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Militant Islam Monitor > Articles > American Jihadists Fighting In Syria Pose Threat UponTheir Return To U.S.

American Jihadists Fighting In Syria Pose Threat UponTheir Return To U.S.

September 12, 2013

US Concerned Over American Citizens Fighting in Syria

Up to 60 American citizens are fighting on behalf of Syrian rebels; intelligence agencies concerned about the day after. By Ari Soffer First Publish: 9/12/2013, 9:03 Publish Syrian rebels take aim near Damascus Reuters

US intelligence officials have expressed their concern over the still small but slowly-increasing presence of American citizens among Islamist rebel groups in Syria, according to a report by The Daily Beast.

Out of the estimated 1,200 rebel factions battling the Syrian regime of Bashar al-Assad, only a handful are either formally linked with Al Qaeda - such as the Al Nusra Front and the Islamic State of Iraq and al-Shams (ISIS) - or inspired by its ideology without having formal links to the group.

Nevertheless, such groups are increasingly gaining influence over other more "moderate" factions, and are the source of the majority of foreign fighters present in Syria, many of whom already identify with the Al Qaeda ideology.

According to the report, while hundreds of European nationals are reportedly fighting alongside rebel forces, a far smaller number of foreign fighters in Syria - anywhere between 10-60 - are believed to be US citizens.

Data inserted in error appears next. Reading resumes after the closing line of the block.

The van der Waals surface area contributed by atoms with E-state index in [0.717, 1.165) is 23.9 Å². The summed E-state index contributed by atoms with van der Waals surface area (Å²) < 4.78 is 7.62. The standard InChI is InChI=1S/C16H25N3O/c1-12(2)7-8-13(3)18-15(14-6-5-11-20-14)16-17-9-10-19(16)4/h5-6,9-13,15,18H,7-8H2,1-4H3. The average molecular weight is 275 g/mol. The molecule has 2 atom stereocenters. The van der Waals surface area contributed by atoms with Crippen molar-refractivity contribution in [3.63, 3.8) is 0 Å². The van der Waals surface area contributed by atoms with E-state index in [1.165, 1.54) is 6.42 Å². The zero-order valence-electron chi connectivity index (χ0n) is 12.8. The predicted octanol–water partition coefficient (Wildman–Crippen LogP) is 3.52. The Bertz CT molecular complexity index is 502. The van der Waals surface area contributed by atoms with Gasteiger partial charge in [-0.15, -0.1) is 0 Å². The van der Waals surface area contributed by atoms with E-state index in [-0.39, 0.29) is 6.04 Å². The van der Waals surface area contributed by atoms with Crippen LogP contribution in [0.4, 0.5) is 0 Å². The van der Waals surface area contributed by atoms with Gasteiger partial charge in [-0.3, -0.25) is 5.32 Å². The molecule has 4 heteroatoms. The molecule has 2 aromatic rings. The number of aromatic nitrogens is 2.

However, American intelligence agencies are still concerned that those who survive the Syrian battlefield could return to the US, battle-hardened and motivated by an extreme, anti-western ideology - posing a real danger to American security.

"At some point all of these people from Europe are going home. All the folks there from all over the world, including the United States, will be coming home if they do not meet their end on the battlefield," said Rep. Mike Rogers, the Republican chairman of the House Permanent Select Committee on Intelligence, on Tuesday.

Online chatter between Islamist extremists indicated that Syria was fast becoming a "new Afghanistan," with extremists viewing it as fertile territory for their activities.

This is not the first time that concerns have been raised about the presence of western-born and raised Al Qaeda fighters in Syria, including on the front lines of key battles.

In July, a US passport was found in an abandoned ISIS base, after Kurdish fighters pushed back Islamist forces in northern Syria following fierce clashes.

Last month, a rebel faction comprised of foreign fighters was said to have led a successful assault on a strategically-important airbase in the flashpoint city of Aleppo.


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